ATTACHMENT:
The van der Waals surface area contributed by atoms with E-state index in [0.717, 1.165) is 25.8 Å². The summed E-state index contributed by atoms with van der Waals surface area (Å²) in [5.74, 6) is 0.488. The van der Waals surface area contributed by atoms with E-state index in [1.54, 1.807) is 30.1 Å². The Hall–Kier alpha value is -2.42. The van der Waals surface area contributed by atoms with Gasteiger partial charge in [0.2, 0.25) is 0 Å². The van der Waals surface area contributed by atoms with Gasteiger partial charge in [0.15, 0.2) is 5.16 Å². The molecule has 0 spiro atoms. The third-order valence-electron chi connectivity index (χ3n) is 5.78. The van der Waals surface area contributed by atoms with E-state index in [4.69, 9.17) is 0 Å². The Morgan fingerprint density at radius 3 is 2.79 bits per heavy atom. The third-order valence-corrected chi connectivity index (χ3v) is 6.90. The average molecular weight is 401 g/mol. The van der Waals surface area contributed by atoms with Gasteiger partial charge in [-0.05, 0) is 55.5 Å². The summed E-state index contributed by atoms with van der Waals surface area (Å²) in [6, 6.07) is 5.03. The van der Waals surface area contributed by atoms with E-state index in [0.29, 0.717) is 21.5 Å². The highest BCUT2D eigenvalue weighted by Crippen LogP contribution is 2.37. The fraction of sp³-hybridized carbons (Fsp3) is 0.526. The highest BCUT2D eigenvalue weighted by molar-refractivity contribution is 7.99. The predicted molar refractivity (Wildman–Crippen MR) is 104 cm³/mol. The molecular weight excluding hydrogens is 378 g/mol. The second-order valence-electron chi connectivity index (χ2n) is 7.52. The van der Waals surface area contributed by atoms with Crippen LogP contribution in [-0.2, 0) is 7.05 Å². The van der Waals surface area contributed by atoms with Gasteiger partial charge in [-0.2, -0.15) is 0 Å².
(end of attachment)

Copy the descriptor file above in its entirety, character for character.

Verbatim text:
The van der Waals surface area contributed by atoms with E-state index in [0.717, 1.165) is 25.8 Å². The summed E-state index contributed by atoms with van der Waals surface area (Å²) in [5.74, 6) is 0.488. The van der Waals surface area contributed by atoms with E-state index in [1.54, 1.807) is 30.1 Å². The Hall–Kier alpha value is -2.42. The van der Waals surface area contributed by atoms with Gasteiger partial charge in [0.2, 0.25) is 0 Å². The van der Waals surface area contributed by atoms with Gasteiger partial charge in [0.15, 0.2) is 5.16 Å². The molecule has 0 spiro atoms. The third-order valence-electron chi connectivity index (χ3n) is 5.78. The van der Waals surface area contributed by atoms with E-state index in [4.69, 9.17) is 0 Å². The Morgan fingerprint density at radius 3 is 2.79 bits per heavy atom. The third-order valence-corrected chi connectivity index (χ3v) is 6.90. The average molecular weight is 401 g/mol. The van der Waals surface area contributed by atoms with Gasteiger partial charge in [-0.05, 0) is 55.5 Å². The summed E-state index contributed by atoms with van der Waals surface area (Å²) in [6, 6.07) is 5.03. The van der Waals surface area contributed by atoms with E-state index in [0.29, 0.717) is 21.5 Å². The highest BCUT2D eigenvalue weighted by Crippen LogP contribution is 2.37. The fraction of sp³-hybridized carbons (Fsp3) is 0.526. The highest BCUT2D eigenvalue weighted by molar-refractivity contribution is 7.99. The predicted molar refractivity (Wildman–Crippen MR) is 104 cm³/mol. The molecular weight excluding hydrogens is 378 g/mol. The second-order valence-electron chi connectivity index (χ2n) is 7.52. The van der Waals surface area contributed by atoms with Crippen LogP contribution in [-0.2, 0) is 7.05 Å². The van der Waals surface area contributed by atoms with Gasteiger partial charge in [-0.2, -0.15) is 0 Å².